Common symptoms of kitty illness include hiding for more than a day, loss of appetite, change in litter box routine and lack of grooming. If you detect any of these behavioral changes, meet with your veterinarian.read more
Like many things, pet nutrition trends come and go. One year, everyone is talking about fiber; another, carbs. These days, it seems like everyone is focused on protein. Not that this is a bad thing, since protein is a vital component of pet food, particularly for our feline friends. It helps to understand why when you are selecting a cat food product.
There are three sources of energy in a food: carbohydrates, fats and protein. Cats are a little different from other domestic animals in that they are obligate carnivores. Their bodies are designed to be able to get all of their nutritional needs from a meat-based diet, so their bodies are optimized to use protein as a source of fuel in a very efficient manner.
In addition to its role in providing energy, protein is the basic building block of the body. When a cat swallows a piece of meat, the body breaks the protein down into its individual components, amino acids, which can then be reassembled into a huge assortment of vital molecules and tissues. Connective tissue, cell membranes, fur, skin, hormones, enzymes: All of these essential body components rely on protein.
And, of course, we can’t forget muscles. The amino acid components of muscle tissue are constantly being broken down, so adequate protein intake is vital to not only build muscle, but also maintain it. Without adequate protein intake, cats may develop a dry coat, become anemic and eventually lose muscle mass as the body fights its deficiency.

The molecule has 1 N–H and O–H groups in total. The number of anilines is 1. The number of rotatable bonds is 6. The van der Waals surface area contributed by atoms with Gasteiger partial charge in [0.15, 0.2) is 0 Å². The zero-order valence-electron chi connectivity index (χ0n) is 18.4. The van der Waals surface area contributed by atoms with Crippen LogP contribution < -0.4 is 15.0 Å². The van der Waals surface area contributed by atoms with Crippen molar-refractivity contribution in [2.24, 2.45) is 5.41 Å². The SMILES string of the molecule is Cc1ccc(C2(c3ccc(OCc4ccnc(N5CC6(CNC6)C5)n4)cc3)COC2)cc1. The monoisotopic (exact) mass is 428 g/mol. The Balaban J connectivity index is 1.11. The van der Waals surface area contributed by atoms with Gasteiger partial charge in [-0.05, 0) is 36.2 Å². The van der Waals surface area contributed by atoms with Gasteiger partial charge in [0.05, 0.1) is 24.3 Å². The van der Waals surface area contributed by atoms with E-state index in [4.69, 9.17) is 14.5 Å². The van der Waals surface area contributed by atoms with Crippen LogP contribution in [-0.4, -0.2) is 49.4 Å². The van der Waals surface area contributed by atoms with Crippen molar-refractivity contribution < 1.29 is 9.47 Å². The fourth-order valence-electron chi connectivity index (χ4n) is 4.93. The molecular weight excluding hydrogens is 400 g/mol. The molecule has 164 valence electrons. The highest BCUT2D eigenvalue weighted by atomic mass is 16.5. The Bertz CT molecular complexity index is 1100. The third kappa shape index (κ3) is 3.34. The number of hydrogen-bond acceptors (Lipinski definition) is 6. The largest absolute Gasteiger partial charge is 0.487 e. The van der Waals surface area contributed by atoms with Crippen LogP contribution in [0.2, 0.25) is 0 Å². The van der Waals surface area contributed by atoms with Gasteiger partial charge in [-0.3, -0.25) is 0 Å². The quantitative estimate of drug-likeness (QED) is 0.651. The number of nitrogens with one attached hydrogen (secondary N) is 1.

So how does this relate to pet food? For carnivores, as you might imagine, their daily protein requirement is higher than that of other animals. The Association of American Feed Control Officials (AAFCO), an organization that sets nutritional guidelines for the pet food industry, recommends that protein make up a minimum of 26 percent of the dry weight of the food for adult cats, and 30 percent for growing felines.
But it’s not only the amount of protein that matters; the quality of the protein matters too. Protein can be derived from animal sources, from grains or from plant products (e.g., soybean meal and corn gluten meal). Animal-derived protein (e.g., chicken, beef, lamb, fish and even the oft-maligned byproducts) is generally considered the highest-quality source of protein for cats, since this protein is the most easily digested and absorbed by the specialized cat intestinal tract. Cat foods should contain animal-based proteins.
There is a wide assortment of high-quality foods out there that can provide your cat with all the protein it needs to thrive. If you need guidance to select a diet appropriate for your favorite feline, don’t forget to consult with your veterinarian!
Dr. Jessica Vogelsang is a small-animal veterinarian from San Diego. When she's not at work or with her family of two and her four-legged creatures, you can find her blogging about life with pets at PawCurious.com. Dr. Vogelsang's blogs have previously appeared on The Daily Cat.
Cats reach full skeletal development when they are this old: